March 6, 2016 at 4:30 pm #156448
i am a 15 yrs old and have been climbing in the gym for awhile i also boulder outside. I would just like to ask you what is the best way to transition from leading indoors and bouldering outside to climbing outside. i have good physical climbing skills(leading 21s and bouldering R6s and R7s at rock face) however because my parents do not climb its hard to learn technical and safety skills required for outdoor climbing e.g cleaning routes, building strong safe top rope anchors and hopefully eventually placing gear(probably not for a while.) what i am asking is how and where do gain this knowlage seeing as i am too young to go on CAWA trips, are the courses available in WA any good? (I Know they are pricey but i could probably safe up as i have a part time job). The other option is to keep training hard indoors for comps and Bouldering.
Thanks guys would love to hear your opinions.March 7, 2016 at 5:05 pm #156454
The time-tested method is to tag along with a group of outdoor climbers and spend time being the second on a trad lead. Going on a lead course first would definitely help to give you a grounding before getting out there. The trick is to not pick up bad habits particularly as you won’t know any different 🙂
Give me a text 0432991091March 9, 2016 at 12:50 pm #156472
Hey Henry there’s a good book called “Climbing Anchors” which is full of useful information and many other publications on the subject available. Seconding some routes and learning bomber toprope setups are a good place to start understanding some rope work skills and anchoring methods..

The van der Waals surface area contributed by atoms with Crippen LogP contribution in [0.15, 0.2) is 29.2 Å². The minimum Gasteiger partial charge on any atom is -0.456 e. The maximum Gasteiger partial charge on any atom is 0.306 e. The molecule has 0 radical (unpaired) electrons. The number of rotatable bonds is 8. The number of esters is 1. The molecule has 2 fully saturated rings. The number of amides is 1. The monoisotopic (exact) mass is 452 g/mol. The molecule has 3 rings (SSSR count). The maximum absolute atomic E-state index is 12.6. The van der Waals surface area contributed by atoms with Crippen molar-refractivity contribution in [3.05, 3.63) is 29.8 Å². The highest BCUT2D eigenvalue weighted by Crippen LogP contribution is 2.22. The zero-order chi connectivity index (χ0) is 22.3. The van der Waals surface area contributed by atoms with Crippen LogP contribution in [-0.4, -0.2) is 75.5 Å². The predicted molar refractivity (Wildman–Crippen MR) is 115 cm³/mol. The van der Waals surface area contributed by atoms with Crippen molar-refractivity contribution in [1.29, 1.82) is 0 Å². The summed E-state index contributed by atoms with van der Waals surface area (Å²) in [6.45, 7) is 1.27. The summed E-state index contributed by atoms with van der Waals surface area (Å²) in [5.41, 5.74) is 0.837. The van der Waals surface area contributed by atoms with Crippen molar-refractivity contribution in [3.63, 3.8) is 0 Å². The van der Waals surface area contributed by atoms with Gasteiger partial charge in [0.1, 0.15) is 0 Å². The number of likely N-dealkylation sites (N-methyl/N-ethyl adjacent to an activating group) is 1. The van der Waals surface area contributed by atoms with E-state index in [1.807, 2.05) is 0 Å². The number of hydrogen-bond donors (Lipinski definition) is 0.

Mick at Margaret River Climbing Co. runs courses at Wilys. There are also some young crushers your age around Dunsborough that are always keen to get out and some of the states best bouldering. If you can get down south give me a call stay psyched 0488517860March 9, 2016 at 4:30 pm #156474
I have the book Kym mentioned, Climbing Anchors. It helped a lot sussing out how anchors work (or don’t). It should be floating around in the state library system somewhere, or a secondhand bookshop. Failing that, ebay is bound to have it.
‘Climbing Anchors’ by John Long and Bob Gaines. Published by Falcon Guide, part of their how-to-climb series. My 2nd edition copy has three climbers on a knobbly pillar on the cover.March 11, 2016 at 4:06 pm #156483
It’s a bit tricky when your folks aren’t climbers and that must be a bit frustrating. It isn’t a case of being too young to go on trips but the need to be independent as we are not able to conduct training on trips and a number of locations are not well suited to beginners and those who are not yet leading outdoors, unless they are accompanied by an experienced person.
CAWA has run a number of training events for members over the last year that you would have been able to participate in to gain some of the basic skills you need to survive outdoors. We recently ran a ‘transition to outdoors safely’ clinic at low cost and there was a free night run by Adventure Out back in December 2015.
One of best ways to gain some of the skills you need and be certain that what you are being taught is solid, would be to do one of the courses run by a commercial operator. There are a number of providers listed on the website under ‘Climb’,’Courses’ who may be willing to offer a discount to CAWA members. We are not affiliated with any particular organisation and do not recommend one over another but do very much appreciate their efforts to help us promote safe climbing practices. CAWA members are already offered discounted rates on certain Adventure Out courses and I will shortly be posting the details of a couple of upcoming courses. Likewise, if there is enough interest from members, a number of the commercial operators are happy to help out with specific member training days, as we had in January, doing vertical rescue techniques. There are no scheduled CAWA training events at this stage as we are about to head into a new committee year.
I hope this helps a bit.
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